Cardi B also provides another type of anthem, this time not for twerking, but for womens’ constant paranoia of considering going through their man’s phone. The song is called “Thru Your Phone”, and it actually gives meaning to the choice of the album’s name in her first verse.

And you can tell your little bitch
I screenshotted all her naked pics
Oh, you wanna send nudes to my man?
Wake up and see your boobs on the ‘Gram?
Lil’ bitch, I cannot stand you, right hand to Jesus
I might just cut all the tongues out your sneakers
Smash your TV from Best Buy
You gon’ turn me into into Left Eye
I don’t wanna hear ’bout invasion of privacy
I had a feeling, it turns out you lie to me
I’m holdin’ back everything that’s inside of me
How you all fuckin’ with bitches that follow me?

Cardi B later describes a feeling that many women have felt in this age of smart phones, with the line “This shit is eatin’ me, you sleepin’ peacefully.” The line is a perfect representation of the song’s subject matter, as it’s never fun to be in a relationship and have that feeling of paranoia with the other’s phone. Finding out the paranoia is valid, and well, you might want to do some certain things to that significant other.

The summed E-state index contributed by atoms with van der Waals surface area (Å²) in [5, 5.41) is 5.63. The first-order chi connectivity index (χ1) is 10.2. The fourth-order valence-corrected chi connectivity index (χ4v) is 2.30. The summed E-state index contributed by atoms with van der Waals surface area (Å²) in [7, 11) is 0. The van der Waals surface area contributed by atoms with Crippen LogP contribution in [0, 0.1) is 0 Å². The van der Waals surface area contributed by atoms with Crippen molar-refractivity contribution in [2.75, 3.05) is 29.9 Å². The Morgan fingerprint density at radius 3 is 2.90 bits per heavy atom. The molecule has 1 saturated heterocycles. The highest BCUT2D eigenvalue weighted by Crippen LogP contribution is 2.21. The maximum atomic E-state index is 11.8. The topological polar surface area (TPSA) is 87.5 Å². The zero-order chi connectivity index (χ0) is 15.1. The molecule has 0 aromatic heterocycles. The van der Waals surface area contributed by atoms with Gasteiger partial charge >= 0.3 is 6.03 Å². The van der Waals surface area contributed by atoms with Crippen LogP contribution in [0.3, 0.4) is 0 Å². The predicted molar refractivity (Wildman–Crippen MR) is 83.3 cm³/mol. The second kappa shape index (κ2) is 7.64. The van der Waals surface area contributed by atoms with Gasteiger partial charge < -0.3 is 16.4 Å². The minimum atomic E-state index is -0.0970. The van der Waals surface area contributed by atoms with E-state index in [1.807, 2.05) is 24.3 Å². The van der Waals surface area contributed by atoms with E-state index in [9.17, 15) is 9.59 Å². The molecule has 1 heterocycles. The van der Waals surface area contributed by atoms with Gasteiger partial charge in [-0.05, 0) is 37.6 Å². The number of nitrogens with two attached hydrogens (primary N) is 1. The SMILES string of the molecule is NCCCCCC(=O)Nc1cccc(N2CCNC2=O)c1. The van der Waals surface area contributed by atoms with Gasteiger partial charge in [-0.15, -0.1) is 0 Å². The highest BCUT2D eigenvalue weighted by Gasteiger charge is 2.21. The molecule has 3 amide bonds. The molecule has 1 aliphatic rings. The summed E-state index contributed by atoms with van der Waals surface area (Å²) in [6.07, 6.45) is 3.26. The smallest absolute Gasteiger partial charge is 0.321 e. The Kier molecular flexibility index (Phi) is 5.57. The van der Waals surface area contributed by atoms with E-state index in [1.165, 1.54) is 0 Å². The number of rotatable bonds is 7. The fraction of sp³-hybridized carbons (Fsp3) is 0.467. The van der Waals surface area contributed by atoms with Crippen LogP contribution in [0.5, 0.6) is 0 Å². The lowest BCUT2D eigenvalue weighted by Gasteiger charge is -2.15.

I’ma make a bowl of cereal with a teaspoon of bleach
Serve it to you like, “Here you go, nigga, bon appétit”

The Perfect Balance…

Although some songs belong on one side of the ratchet/righteous divide, some fall perfectly in the middle. “Best Life” featuring Chance the Rapper happens to be one of those songs. This song seemed perfectly made for a Chance the Rapper chorus, as it is a very cheerful song. Cardi B is gloating throughout the song, reminiscing on how hard she worked for this life while also talking about how fun it is to see people hating below you while you’re on top. Because even though it’s nice to look back on the long grind of getting to the top and being modest, it’s more fun to get to the top and say “fuck you” to whoever doubted you, and may still be doubting you.

My favorite song on the album, “I Do” featuring Top Dawg Entertainment goddess SZA, is another example of the overlap of ratchetness and righteousness. Cardi and SZA talk about how they’re strong and successful women and they can do whatever they like. Cardi puts it best, saying…

Look, broke hoes do what they can
Good girls do what they told
Bad bitches do what they want

If that’s not poetry, I don’t know what is.

On top of all the ratchetness and righteousness, Cardi B is just a damn good New York rapper. You can hear the New York in her voice and her skills as a rapper especially in the songs “Bickenhead” and “Get Up 10”. Meek Mill’s “Dreams and Nightmares (Intro)” off the “Dreams and Nightmares” album comes to mind when I heard “Get Up 10”. The song was the first off the album, and it served as Meek Mill’s placement as one of the better rappers in the game. “Get Up 10” was Cardi’s opening statement, in the debut album that is a sign of her arrival into the game, where she will continue to drop albums of ratchetness and righteousness for years to come.

Overall I give “Invasion of Privacy” 7.4 “OKURRRRRRR”s out of 10.